Study finds more training needed for medical error disclosure
Voluntary disclosure of medical errors by providers may be better than in the past but further effort is needed in this area.
When a doctor or other medical professional makes a mistake, it is the patient who is at risk for being injured. Some people in Ohio and around the nation who have been affected by a medical error may end up with long-lasting injuries. Some even die. The critical nature of a medical mistake raises the question about how professionals should handle these situations.
A recent study conducted by researchers at the University of Pennsylvania takes a look at what is generally done today and what more may need to be done to improve patient transparency into these situations.
A historical look at error disclosure
According to the Washington Post, as recently as 20 years ago, error disclosure was not an area of focus in medical schools. Physicians were often actively instructed to hide mistakes from patients and to be vague in their responses if asked directly about them.
In the last 10 or so years, a shift has taken place in which voluntary disclosure of errors is starting to be seen as not only essential and right but actually positive for the patient-provider relationship.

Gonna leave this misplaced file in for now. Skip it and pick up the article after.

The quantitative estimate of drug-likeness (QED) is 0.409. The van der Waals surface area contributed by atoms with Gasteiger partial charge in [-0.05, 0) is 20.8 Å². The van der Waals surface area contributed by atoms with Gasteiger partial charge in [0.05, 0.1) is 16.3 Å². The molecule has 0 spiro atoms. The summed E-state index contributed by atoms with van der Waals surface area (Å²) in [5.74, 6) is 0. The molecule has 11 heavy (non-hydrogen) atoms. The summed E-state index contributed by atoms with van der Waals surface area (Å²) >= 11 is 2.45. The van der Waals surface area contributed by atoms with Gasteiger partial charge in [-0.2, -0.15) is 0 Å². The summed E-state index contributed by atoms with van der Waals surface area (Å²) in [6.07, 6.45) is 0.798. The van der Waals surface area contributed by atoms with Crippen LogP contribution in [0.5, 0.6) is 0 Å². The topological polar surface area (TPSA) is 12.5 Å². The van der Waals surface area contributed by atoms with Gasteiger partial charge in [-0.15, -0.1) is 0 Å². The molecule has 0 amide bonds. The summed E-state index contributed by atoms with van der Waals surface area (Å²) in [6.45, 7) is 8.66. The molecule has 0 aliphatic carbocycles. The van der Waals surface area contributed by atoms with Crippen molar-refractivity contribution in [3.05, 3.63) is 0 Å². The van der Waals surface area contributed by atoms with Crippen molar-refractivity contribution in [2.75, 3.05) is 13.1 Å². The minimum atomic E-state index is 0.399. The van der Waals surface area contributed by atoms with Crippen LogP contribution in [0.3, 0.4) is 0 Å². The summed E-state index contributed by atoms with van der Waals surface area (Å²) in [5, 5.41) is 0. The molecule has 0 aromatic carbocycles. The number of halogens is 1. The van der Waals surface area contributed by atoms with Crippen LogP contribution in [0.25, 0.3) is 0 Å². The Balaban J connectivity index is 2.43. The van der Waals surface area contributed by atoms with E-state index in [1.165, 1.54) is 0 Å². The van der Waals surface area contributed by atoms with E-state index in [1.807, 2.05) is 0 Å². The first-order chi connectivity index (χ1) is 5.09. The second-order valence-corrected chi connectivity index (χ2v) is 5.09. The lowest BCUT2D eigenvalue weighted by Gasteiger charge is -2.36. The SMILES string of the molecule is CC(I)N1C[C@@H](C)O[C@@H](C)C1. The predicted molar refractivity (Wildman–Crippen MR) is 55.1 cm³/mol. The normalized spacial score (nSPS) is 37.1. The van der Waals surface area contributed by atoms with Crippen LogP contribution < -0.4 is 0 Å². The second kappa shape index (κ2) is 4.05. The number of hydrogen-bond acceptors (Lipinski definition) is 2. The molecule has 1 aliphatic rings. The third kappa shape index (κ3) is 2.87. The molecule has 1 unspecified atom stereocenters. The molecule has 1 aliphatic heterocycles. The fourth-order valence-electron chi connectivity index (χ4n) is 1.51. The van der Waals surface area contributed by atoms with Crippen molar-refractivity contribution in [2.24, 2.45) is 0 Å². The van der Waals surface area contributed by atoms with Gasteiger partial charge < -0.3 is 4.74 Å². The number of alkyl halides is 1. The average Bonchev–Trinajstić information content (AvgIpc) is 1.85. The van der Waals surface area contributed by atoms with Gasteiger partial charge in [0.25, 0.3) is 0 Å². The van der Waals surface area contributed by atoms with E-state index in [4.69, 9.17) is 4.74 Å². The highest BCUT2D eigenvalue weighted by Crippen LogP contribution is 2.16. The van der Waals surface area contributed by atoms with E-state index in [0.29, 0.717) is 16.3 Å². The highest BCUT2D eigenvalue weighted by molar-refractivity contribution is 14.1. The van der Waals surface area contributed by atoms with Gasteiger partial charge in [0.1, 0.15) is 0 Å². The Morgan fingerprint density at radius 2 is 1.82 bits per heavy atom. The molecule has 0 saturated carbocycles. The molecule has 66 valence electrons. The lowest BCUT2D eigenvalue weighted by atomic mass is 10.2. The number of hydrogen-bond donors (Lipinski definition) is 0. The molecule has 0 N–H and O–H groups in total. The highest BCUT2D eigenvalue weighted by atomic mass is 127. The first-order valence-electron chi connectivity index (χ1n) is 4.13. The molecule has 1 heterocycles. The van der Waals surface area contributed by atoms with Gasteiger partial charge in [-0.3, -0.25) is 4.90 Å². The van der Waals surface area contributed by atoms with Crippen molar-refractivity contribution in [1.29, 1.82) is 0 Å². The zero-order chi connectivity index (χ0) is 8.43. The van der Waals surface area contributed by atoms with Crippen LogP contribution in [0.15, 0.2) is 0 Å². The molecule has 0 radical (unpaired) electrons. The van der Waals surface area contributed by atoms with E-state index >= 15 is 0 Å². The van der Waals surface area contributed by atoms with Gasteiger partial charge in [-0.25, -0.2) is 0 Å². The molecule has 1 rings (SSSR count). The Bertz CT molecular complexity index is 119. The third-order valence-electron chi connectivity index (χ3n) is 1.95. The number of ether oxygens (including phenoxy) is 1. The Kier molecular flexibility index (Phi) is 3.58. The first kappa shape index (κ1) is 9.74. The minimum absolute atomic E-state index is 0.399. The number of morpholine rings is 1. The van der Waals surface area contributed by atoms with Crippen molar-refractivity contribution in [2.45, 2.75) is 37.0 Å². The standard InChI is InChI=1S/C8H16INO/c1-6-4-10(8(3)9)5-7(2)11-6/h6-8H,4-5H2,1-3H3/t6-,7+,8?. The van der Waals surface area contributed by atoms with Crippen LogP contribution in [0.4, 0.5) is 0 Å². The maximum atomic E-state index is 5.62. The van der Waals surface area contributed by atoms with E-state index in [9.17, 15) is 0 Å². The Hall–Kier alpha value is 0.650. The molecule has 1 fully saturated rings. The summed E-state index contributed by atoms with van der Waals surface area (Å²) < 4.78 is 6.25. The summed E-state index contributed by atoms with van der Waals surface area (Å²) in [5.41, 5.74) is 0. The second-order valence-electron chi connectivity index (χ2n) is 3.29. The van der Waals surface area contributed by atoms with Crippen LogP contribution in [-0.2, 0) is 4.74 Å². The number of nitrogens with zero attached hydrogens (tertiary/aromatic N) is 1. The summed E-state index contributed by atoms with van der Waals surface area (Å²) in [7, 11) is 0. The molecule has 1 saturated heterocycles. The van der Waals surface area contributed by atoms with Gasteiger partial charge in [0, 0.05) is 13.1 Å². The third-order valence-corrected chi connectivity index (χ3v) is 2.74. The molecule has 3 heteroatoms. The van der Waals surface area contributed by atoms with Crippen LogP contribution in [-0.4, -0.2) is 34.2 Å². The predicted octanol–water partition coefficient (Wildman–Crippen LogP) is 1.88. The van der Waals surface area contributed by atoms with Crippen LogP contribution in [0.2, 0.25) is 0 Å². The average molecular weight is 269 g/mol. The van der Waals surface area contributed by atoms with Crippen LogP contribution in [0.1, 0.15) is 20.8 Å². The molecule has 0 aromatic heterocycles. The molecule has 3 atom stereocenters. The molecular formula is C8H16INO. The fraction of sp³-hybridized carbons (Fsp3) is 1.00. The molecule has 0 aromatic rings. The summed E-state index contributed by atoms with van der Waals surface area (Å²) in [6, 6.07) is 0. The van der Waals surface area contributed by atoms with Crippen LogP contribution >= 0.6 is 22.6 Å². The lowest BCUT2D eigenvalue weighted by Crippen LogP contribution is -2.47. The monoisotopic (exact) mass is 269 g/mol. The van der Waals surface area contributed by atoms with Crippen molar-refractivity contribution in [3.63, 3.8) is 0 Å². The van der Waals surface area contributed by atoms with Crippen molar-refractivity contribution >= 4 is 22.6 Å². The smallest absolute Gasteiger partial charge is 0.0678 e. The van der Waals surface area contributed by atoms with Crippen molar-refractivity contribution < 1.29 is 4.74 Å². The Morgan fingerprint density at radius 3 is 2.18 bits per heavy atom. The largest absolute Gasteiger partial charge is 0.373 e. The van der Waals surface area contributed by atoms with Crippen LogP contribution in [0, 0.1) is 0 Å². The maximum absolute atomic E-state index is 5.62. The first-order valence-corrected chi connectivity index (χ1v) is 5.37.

Study highlights gaps in current models
University of Pennsylvania researchers took a look at how physicians and provider systems are addressing the disclosure of medical errors today. Some follow a model with three steps: disclosure, apology and offer. However, the study highlighted that this models really only addresses the legal and financial elements of a medical mistake and omit the psychosocial aspects.
New approach recommended
The study points out that a cultural transformation is needed so that physicians do not let the fear of long-term reputation damage, shame or guilt get in the way of them doing what is right. Training should leverage things like role playing so that providers get practice in informing patients about errors.
The researchers also indicate that physicians should be taught to focus less on their own part in an error and look at the involvement of the entire provider system. Some believe that medical errors may have more to do with procedural or other systemic problems in a medical system than with the individual provider.
Laws on voluntary disclosure
As many as 34 states have laws that prevent any communication from a provider admitting an error from being used as proof of liability in a lawsuit. This is said to help encourage providers to be honest about mistakes.
However, Ohio residents still deserve to seek compensation if a medical mistake has happened. As the medical community continues to find ways to deal with these admissions, patients and their family members should always reach out to an attorney for help in these situations.